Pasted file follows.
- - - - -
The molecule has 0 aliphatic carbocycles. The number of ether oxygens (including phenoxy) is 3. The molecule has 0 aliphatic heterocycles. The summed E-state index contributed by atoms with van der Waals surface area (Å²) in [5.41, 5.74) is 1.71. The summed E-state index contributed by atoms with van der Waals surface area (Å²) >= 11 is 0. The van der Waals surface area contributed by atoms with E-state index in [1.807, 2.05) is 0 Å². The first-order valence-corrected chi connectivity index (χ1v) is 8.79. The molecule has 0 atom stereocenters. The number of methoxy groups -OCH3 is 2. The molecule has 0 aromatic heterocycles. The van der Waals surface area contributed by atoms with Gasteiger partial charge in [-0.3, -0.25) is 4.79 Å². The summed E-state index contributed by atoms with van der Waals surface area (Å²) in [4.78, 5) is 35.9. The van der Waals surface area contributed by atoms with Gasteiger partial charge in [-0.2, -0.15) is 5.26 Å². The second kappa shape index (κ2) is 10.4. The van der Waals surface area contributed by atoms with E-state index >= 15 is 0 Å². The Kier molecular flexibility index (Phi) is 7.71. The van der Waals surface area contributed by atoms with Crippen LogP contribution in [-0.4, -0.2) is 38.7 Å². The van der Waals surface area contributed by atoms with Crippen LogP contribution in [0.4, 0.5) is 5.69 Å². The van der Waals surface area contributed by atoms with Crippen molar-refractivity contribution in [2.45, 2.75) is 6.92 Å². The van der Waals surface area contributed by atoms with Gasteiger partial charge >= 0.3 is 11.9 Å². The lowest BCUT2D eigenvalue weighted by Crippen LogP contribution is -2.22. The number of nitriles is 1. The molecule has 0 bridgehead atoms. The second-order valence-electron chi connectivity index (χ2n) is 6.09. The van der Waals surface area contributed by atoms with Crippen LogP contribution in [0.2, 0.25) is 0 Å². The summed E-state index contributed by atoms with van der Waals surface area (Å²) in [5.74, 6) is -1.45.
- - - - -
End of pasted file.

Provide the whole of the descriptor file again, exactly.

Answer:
The molecule has 0 aliphatic carbocycles. The number of ether oxygens (including phenoxy) is 3. The molecule has 0 aliphatic heterocycles. The summed E-state index contributed by atoms with van der Waals surface area (Å²) in [5.41, 5.74) is 1.71. The summed E-state index contributed by atoms with van der Waals surface area (Å²) >= 11 is 0. The van der Waals surface area contributed by atoms with E-state index in [1.807, 2.05) is 0 Å². The first-order valence-corrected chi connectivity index (χ1v) is 8.79. The molecule has 0 atom stereocenters. The number of methoxy groups -OCH3 is 2. The molecule has 0 aromatic heterocycles. The van der Waals surface area contributed by atoms with Gasteiger partial charge in [-0.3, -0.25) is 4.79 Å². The summed E-state index contributed by atoms with van der Waals surface area (Å²) in [4.78, 5) is 35.9. The van der Waals surface area contributed by atoms with Gasteiger partial charge in [-0.2, -0.15) is 5.26 Å². The second kappa shape index (κ2) is 10.4. The van der Waals surface area contributed by atoms with E-state index >= 15 is 0 Å². The Kier molecular flexibility index (Phi) is 7.71. The van der Waals surface area contributed by atoms with Crippen LogP contribution in [-0.4, -0.2) is 38.7 Å². The van der Waals surface area contributed by atoms with Crippen LogP contribution in [0.4, 0.5) is 5.69 Å². The van der Waals surface area contributed by atoms with Crippen molar-refractivity contribution in [2.45, 2.75) is 6.92 Å². The van der Waals surface area contributed by atoms with Gasteiger partial charge >= 0.3 is 11.9 Å². The lowest BCUT2D eigenvalue weighted by Crippen LogP contribution is -2.22. The number of nitriles is 1. The molecule has 0 bridgehead atoms. The second-order valence-electron chi connectivity index (χ2n) is 6.09. The van der Waals surface area contributed by atoms with Crippen LogP contribution in [0.2, 0.25) is 0 Å². The summed E-state index contributed by atoms with van der Waals surface area (Å²) in [5.74, 6) is -1.45.